I'm sure you've been in French class and said "Je suis très excité d’aller en France" and got a weird look from your teacher.


Yes, because "excité" doesn't have the meaning you think in French.

“Je suis excité(e)” does not have quite the same meaning as in English. You can't say “Je suis excité(e)” when you want to say “I’m excited”.

In French, “Je suis excité(e)” has a sexual connotation. It means that we have a sexual desire (I’m horny). See why you can't use it in French?

You should then avoid saying, for example, “Je suis excité de venir à Paris”. Of course, we'll understand that you are sharing your enthusiasm and not a sexual desire.

BUT, it is true that sometimes some French people say “Je suis excité” as an English speaker would say “I’m excited”.

Obviously, they don't mean that they are sexually excited, no, they mean that they are very excited about an event.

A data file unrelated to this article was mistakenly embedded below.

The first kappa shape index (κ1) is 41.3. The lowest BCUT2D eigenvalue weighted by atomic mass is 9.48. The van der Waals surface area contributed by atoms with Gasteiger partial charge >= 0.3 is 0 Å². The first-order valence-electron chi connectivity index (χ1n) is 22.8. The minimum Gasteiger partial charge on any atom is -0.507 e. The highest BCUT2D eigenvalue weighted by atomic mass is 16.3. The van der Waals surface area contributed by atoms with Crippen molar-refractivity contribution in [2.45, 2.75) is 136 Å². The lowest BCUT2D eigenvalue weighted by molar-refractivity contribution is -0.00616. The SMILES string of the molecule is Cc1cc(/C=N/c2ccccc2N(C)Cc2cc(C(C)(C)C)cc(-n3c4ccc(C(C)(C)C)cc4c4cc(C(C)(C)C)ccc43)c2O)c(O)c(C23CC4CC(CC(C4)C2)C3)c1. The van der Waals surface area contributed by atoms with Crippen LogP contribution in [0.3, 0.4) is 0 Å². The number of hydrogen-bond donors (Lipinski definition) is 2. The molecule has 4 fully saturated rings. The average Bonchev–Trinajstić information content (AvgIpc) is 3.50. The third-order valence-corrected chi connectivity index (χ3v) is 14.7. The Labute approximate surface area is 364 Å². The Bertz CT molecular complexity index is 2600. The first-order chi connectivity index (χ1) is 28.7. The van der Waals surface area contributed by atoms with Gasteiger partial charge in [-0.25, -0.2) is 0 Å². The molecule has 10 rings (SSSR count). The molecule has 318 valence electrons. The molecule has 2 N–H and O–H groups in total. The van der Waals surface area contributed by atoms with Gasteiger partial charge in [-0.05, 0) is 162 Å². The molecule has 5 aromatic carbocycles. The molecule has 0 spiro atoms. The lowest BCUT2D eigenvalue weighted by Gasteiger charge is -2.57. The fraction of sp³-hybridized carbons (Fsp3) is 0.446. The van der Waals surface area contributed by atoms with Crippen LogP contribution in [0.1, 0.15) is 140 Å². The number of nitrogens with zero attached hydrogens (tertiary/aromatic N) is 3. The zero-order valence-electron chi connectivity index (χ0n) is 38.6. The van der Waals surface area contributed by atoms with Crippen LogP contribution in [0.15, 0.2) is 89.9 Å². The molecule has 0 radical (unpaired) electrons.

To say in French, "Je suis excité(e)" for "I'm excited" is an anglicism.

Some French people say it. But, I would advise you to avoid using it. You can, by saying it, be in front of someone who is not understanding and who can take what you say the wrong way or make a remark.


As a precaution, you can replace "Je suis excité(e)" with :

J’ai hâte / J’ai trop hâte de (this is the most used expression) : J’ai trop hâte d’être en weekend.

Je suis impatient(e) de : Je suis impatiente de visiter Paris.

Je suis excité(e) comme une puce. So, yes, we can say strangely “Je suis excité(e) comme une puce”. It's an idiomatic expression to express enthusiasm about an event or situation : Je suis excitée comme une puce à l’idée de partir en vacances.

Je suis surexcité(e). Yes, “Je suis surexcité(e)” is strangely less connoted than “Je suis excité(e)” : Mes enfants étaient surexcités quand je leur ai dit qu’on allait à Disneyland.

🇫🇷 I'll see you soon, for new adventures, in French of course.